When asked if I am a capitalist I usually respond that I am a liberal capitalist. Recently the idea of compassionate capitalism has struck me as more accurately describing my economic beliefs. While there is no single definition, compassionate capitalism is fair capitalism; it is conscious capitalism; it is against the cut throat corporatism that we've seen increasing over the past few decades that seeks to outsources jobs, and cut wages and benefits of workers regardless of the profits line. Compassionate capitalism is for protecting worker's rights to have fair and decent pay and benefits; it is for considering the environmental consequences of a business' actions, and it is for a fair tax code that doesn't allow those making the most money to pay a lower tax rate than those in the middle.
In an interview with CNNMoney.com, Raj Sisodia, head of the Conscious Capitalism Institute describes compassionate or conscious capitalism has having four traits as it relates to business:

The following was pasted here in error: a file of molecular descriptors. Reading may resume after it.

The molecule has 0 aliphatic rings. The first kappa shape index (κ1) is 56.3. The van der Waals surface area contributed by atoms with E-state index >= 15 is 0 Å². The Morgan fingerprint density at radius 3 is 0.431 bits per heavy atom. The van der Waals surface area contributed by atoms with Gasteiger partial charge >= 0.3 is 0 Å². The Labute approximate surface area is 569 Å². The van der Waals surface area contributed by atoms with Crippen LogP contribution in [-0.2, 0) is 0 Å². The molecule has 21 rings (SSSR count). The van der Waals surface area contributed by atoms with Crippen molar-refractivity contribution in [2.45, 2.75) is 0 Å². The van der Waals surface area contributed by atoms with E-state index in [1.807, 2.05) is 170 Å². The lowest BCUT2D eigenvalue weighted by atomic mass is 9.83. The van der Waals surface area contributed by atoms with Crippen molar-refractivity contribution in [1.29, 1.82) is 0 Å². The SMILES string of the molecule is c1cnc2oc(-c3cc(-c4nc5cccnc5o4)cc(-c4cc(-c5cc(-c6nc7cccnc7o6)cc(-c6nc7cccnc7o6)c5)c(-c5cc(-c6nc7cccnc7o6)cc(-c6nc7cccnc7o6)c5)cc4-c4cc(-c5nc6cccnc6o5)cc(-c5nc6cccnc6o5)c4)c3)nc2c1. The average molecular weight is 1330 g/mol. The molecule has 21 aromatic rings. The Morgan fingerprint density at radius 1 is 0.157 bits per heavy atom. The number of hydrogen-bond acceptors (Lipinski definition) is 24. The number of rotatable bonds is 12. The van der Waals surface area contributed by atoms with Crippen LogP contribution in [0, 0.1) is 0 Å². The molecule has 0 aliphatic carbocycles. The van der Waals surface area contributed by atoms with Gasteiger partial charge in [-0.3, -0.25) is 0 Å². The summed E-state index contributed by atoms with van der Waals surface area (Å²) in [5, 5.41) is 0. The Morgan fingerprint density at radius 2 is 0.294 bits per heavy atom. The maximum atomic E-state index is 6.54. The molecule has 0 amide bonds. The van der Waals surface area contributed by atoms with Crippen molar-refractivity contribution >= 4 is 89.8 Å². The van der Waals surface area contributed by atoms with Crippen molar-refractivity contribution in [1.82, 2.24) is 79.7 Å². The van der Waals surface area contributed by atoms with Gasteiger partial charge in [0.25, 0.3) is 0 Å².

- First is a higher purpose. There needs to be some other reason why you exist, not just to make money.
- Second is aligning all the stakeholders around that sense of higher purpose and recognizing that their interests are all connected to each other, and therefore there's no exploitation of one for the benefit of another.
- The third element is conscious leadership, which is driven by purpose and by service to people, and not by power or by personal enrichment.
- And the fourth is a conscious culture, which really embodies all of these elements: trust, caring, compassion, and authenticity.